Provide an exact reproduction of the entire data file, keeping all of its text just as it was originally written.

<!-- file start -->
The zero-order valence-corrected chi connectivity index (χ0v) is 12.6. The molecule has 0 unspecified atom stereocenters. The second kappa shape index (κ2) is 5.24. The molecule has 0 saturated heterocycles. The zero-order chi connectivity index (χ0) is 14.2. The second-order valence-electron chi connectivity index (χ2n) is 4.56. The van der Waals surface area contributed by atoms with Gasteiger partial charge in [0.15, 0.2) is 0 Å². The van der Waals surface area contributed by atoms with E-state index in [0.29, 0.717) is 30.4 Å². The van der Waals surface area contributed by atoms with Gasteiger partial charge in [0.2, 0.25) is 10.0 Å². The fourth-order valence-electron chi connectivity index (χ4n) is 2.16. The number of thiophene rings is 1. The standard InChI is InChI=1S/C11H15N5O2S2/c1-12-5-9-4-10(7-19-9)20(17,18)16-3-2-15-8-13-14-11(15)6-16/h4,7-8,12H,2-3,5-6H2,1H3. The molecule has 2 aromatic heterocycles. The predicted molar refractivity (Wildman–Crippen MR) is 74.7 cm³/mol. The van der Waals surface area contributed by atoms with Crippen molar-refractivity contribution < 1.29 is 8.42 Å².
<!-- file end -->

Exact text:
The zero-order valence-corrected chi connectivity index (χ0v) is 12.6. The molecule has 0 unspecified atom stereocenters. The second kappa shape index (κ2) is 5.24. The molecule has 0 saturated heterocycles. The zero-order chi connectivity index (χ0) is 14.2. The second-order valence-electron chi connectivity index (χ2n) is 4.56. The van der Waals surface area contributed by atoms with Gasteiger partial charge in [0.15, 0.2) is 0 Å². The van der Waals surface area contributed by atoms with E-state index in [0.29, 0.717) is 30.4 Å². The van der Waals surface area contributed by atoms with Gasteiger partial charge in [0.2, 0.25) is 10.0 Å². The fourth-order valence-electron chi connectivity index (χ4n) is 2.16. The number of thiophene rings is 1. The standard InChI is InChI=1S/C11H15N5O2S2/c1-12-5-9-4-10(7-19-9)20(17,18)16-3-2-15-8-13-14-11(15)6-16/h4,7-8,12H,2-3,5-6H2,1H3. The molecule has 2 aromatic heterocycles. The predicted molar refractivity (Wildman–Crippen MR) is 74.7 cm³/mol. The van der Waals surface area contributed by atoms with Crippen molar-refractivity contribution < 1.29 is 8.42 Å².